The Hunt

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Volunteers aren’t the only ones harvesting Midewin’s bounty this fall. For about a month now, hunters have been in the field in search of deer. And their effort is just as important to the restoration and long-term health of Midewin as that of we weekend seed-gatherers.

I, too, had intended to join in the hunt this fall. My first time ever. Last January, I successfully completed the state hunter safety training. I even went so far as to obtain a state license to own a firearm. A neighbor who’s been hunting since he was a kid was going to take me out to a firing range to get some practice. Although he would have preferred my taking up a bow and arrow instead. More sporting.

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I wasn’t into it for the sport. Although Aldo Leopold – the dean of the modern conservation movement –was. In his later years, he hunted almost exclusively with homemade bows and arrows. Perhaps in part because of his youthful experience of watching the “green fire” go out in the eyes of a wolf he had shot with a rifle – a story he relates with heartfelt remorse and introspection in his seminal work, A Sand County Almanac.

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I certainly wasn’t looking forward to any green fire going out in the eyes of a deer I might shoot. Especially since deer are such magnificent creatures – spotted fawns, doe-eyed does and big bucks alike. But I was willing to give it a go because the restoration of our natural areas depends on the control – the killing – of white-tail deer. There are more deer in Illinois than ever. Largely because we people have created the conditions that allow their populations to explode unchecked by natural forces.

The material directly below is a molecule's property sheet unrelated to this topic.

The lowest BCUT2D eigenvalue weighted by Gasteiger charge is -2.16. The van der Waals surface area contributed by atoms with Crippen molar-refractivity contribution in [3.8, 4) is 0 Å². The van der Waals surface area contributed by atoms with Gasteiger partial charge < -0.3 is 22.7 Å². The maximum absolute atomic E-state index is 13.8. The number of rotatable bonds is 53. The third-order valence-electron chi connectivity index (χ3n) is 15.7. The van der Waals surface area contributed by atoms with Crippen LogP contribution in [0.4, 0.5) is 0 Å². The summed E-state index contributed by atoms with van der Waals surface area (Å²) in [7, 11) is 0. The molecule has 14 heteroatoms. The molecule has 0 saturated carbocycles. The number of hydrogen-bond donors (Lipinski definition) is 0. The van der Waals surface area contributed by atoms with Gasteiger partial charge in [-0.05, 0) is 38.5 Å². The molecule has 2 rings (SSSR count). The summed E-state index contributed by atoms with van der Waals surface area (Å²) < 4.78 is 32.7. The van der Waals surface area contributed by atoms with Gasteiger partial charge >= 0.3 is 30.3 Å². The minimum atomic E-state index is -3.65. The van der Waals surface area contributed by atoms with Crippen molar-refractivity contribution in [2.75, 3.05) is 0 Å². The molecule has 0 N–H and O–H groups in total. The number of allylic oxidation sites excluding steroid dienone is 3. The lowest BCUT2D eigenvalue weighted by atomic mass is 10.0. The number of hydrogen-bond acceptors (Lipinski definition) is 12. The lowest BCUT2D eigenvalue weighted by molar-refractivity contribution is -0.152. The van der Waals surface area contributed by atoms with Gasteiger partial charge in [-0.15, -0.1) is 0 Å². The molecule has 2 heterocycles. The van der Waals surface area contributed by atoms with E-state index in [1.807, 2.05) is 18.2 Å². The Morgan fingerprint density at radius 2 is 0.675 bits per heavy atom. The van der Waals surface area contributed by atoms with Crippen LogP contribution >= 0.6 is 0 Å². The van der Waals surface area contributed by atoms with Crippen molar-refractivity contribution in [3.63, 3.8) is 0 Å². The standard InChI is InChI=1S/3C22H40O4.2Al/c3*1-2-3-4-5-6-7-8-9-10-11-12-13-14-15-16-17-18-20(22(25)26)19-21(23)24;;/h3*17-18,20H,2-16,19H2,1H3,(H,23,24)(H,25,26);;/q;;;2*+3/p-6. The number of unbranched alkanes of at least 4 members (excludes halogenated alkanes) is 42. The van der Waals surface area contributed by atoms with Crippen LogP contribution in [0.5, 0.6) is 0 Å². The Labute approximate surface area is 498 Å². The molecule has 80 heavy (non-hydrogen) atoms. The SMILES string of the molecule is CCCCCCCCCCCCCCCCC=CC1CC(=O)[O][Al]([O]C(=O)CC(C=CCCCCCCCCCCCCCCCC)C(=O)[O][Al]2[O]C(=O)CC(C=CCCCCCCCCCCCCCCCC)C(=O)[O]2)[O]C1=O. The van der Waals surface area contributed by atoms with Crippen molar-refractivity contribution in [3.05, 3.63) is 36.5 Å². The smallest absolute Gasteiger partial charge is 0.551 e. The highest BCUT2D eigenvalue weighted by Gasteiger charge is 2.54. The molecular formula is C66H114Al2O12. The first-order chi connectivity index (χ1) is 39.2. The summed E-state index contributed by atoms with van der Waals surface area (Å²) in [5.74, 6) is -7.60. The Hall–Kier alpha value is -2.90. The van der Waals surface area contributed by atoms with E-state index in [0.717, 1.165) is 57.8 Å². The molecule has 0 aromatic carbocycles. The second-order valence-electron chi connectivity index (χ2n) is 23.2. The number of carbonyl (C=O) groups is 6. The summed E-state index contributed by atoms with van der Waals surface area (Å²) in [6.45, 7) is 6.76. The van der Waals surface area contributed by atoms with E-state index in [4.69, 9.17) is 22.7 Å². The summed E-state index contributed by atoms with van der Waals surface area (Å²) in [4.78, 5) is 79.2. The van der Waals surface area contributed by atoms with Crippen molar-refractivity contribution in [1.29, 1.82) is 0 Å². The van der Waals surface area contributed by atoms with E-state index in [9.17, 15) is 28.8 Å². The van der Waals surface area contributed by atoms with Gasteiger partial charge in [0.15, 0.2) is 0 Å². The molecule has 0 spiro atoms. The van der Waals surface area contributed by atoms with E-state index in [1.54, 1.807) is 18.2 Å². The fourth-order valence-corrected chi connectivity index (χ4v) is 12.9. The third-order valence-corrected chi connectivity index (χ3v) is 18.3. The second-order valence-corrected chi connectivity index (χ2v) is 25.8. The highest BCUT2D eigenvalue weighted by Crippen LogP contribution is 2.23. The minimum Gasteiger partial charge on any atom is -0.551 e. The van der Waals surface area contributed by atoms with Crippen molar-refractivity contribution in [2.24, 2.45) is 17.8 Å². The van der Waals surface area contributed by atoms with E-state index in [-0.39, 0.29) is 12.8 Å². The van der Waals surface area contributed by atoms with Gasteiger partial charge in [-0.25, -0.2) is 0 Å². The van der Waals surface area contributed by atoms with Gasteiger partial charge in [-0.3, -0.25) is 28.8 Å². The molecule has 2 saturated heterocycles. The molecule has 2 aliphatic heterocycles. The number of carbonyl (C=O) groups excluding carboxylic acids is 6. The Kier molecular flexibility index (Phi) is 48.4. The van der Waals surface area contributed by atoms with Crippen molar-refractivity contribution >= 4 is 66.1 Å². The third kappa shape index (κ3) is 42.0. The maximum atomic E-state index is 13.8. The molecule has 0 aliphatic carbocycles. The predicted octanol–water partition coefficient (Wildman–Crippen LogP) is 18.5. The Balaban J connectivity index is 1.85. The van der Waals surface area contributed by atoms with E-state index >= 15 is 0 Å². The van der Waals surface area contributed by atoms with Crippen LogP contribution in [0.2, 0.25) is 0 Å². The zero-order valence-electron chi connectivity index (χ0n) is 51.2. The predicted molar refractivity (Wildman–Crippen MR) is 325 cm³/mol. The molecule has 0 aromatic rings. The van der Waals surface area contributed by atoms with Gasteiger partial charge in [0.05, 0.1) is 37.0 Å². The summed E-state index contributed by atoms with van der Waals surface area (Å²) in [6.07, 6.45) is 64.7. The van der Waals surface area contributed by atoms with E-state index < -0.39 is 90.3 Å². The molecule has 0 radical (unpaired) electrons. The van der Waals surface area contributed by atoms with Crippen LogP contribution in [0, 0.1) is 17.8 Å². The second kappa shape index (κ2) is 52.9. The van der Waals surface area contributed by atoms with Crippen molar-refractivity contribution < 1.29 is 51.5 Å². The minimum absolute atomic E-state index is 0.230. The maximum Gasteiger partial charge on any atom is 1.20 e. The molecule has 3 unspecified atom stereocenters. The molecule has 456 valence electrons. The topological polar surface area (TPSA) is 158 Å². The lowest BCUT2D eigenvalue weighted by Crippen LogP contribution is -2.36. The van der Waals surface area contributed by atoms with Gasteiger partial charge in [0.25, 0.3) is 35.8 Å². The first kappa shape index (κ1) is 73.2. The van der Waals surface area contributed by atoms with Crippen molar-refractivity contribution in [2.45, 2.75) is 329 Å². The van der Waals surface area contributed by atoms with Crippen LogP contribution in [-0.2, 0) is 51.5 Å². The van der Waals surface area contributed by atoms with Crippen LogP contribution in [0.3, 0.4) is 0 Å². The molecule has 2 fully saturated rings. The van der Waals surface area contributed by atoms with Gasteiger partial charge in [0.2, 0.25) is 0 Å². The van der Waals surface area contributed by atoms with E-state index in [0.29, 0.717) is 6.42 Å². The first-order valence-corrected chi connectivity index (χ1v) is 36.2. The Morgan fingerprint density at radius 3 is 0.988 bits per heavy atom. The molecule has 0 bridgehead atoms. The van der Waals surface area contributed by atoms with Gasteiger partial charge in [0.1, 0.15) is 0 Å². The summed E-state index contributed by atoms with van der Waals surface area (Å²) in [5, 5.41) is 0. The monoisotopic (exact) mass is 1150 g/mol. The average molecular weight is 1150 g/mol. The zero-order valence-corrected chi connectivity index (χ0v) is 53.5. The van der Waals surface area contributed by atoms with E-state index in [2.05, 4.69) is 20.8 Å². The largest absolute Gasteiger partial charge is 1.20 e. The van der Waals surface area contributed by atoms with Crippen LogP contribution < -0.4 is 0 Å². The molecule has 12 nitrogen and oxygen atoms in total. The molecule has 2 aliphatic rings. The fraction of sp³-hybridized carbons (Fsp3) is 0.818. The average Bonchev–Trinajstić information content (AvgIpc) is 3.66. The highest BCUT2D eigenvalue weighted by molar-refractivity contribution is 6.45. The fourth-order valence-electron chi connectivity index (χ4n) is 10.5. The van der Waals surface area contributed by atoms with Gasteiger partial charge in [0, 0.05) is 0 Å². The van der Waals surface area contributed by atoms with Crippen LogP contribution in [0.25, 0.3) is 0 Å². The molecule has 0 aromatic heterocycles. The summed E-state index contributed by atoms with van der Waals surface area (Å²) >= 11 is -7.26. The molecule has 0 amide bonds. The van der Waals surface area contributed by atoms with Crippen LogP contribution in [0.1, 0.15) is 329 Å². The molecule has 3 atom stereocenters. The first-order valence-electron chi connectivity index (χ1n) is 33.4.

And deer are voracious herbivores. Without deer fences around the native plant seed beds, we couldn’t grow the many different kinds of plants we need to restore the prairie. And without serious deer control, much of what we plant in the prairie restorations would be nibbled to a quick and die.

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But even within the conservation community, there are those who disparage hunting. And, more specifically, hunters. Nonetheless, the simple truth is conservationists need hunters. We need people who know how to carry and fire a shotgun safely. To set up in a tree stand before dawn on a frigid morning. To wait patiently for hours. And in the event that a deer ventures within firing range, to aim true so the animal doesn’t suffer. And then field dress the carcass. And then hike perhaps miles back to the parking lot with perhaps 200 pounds of deer meet on his or her back.

There’s nothing about the experience that is for the faint of heart or body. I might have handled the rigors of the experience well. I just never got in any practice with a firearm. To go out into the field without practice, I would have been a danger to myself and others. Maybe next year. Maybe never. But for those who do venture safely and successfully into the hunting fields, my blaze orange cap is off to them.

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